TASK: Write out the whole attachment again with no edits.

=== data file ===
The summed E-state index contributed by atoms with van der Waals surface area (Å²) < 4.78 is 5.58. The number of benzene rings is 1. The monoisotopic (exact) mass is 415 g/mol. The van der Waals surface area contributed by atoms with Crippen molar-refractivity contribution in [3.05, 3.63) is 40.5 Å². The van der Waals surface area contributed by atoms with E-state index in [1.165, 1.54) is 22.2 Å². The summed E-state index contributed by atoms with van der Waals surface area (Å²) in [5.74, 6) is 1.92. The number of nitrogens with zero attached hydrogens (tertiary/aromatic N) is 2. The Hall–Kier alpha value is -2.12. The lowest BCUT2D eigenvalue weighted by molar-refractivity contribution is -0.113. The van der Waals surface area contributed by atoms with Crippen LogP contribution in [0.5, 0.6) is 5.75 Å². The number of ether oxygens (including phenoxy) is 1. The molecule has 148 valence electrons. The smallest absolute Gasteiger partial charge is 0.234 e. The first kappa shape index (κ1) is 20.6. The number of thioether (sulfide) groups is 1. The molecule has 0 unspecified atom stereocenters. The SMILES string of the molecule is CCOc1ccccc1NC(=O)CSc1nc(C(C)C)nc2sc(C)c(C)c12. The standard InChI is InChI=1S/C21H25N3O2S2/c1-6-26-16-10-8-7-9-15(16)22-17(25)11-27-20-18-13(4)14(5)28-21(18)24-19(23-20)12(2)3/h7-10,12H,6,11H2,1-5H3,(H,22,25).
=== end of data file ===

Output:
The summed E-state index contributed by atoms with van der Waals surface area (Å²) < 4.78 is 5.58. The number of benzene rings is 1. The monoisotopic (exact) mass is 415 g/mol. The van der Waals surface area contributed by atoms with Crippen molar-refractivity contribution in [3.05, 3.63) is 40.5 Å². The van der Waals surface area contributed by atoms with E-state index in [1.165, 1.54) is 22.2 Å². The summed E-state index contributed by atoms with van der Waals surface area (Å²) in [5.74, 6) is 1.92. The number of nitrogens with zero attached hydrogens (tertiary/aromatic N) is 2. The Hall–Kier alpha value is -2.12. The lowest BCUT2D eigenvalue weighted by molar-refractivity contribution is -0.113. The van der Waals surface area contributed by atoms with Crippen LogP contribution in [0.5, 0.6) is 5.75 Å². The number of ether oxygens (including phenoxy) is 1. The molecule has 148 valence electrons. The smallest absolute Gasteiger partial charge is 0.234 e. The first kappa shape index (κ1) is 20.6. The number of thioether (sulfide) groups is 1. The molecule has 0 unspecified atom stereocenters. The SMILES string of the molecule is CCOc1ccccc1NC(=O)CSc1nc(C(C)C)nc2sc(C)c(C)c12. The standard InChI is InChI=1S/C21H25N3O2S2/c1-6-26-16-10-8-7-9-15(16)22-17(25)11-27-20-18-13(4)14(5)28-21(18)24-19(23-20)12(2)3/h7-10,12H,6,11H2,1-5H3,(H,22,25).